After fourth grade, students in Northrhine-Westphalia are an average of ten years old. And they are then being sorted: The Hauptschule for the “low achievers”, Realschule for the average and Gymnasium for the “high achievers. (Check my previous blog post for more information about these schools). Of course, politicians and educational reform supporters in Germany know that this is problematic. But the traditional system seems to sustain for the time being.

How do we justify sorting children into “success categories” at this age? How can we know that Paul will not at one point find his passion for Mathematics and go on to study astrophysics at Harvard, just because he had trouble in Maths when he was 9 and 10 years old?

The German School System

I was just reading an article on the state school system in Germany on Spiegel.de, which linked to this wonderful video: Das verrückte Schul-Labyrinth (The crazy school maze)

It shows what happens when education is “Ländersache” (a state affair). In Germany, education is dealt with by the different states (Bundesländer). It is well known that education in Bavaria is more demanding and apparently better than education in Northrhine-Westphalia, where is it supposed to be more liberal. But what the video makes very clear: Different standards make mobility a problem. When parents move with their children, it can change their lives a lot.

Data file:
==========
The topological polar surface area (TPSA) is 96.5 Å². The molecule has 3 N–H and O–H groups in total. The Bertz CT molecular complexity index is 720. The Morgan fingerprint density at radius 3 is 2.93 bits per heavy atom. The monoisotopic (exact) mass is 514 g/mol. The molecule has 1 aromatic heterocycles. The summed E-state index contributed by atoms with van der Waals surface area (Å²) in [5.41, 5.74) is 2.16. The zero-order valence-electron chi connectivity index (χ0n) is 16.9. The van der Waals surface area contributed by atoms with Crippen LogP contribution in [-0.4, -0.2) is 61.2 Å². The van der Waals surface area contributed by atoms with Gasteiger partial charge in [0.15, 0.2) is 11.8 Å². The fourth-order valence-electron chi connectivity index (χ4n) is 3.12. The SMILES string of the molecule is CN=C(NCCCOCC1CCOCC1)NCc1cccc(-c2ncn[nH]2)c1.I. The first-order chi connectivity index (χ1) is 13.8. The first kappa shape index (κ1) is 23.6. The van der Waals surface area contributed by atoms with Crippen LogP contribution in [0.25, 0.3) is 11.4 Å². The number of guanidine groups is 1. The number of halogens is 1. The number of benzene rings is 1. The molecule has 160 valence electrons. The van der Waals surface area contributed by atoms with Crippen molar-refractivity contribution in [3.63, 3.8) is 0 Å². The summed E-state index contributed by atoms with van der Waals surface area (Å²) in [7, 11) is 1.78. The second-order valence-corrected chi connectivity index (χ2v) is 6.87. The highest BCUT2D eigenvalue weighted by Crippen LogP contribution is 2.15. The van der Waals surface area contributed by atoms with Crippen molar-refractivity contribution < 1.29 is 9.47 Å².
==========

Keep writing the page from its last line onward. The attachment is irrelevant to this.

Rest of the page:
Before I go into details here, let me explain the school system in Germany in a few words. All children attend primary school. There are no differences in primary schools. In most states, primary school ends with year 4, but in some states, e.g. Berlin, primary school ends with year 6.
This is where it gets difficult. Students have to choose a secondary school. There are usually four choices (in most states, though Bavaria does not have the Gesamtschule):

  1. Gymnasium: This is the prestigious school and requires a lot of academic work. Students usually have to be recommended to go to the Gymnasium. It is the “entrance school” to university education, at least people still see it that way. In  Bavaria, you need to have extremely good grades in Math, German, and social/home studies to be able to go to the Gymnasium. It leads to the Abitur, which is equivalent to A-levels and the German university-entrance qualification.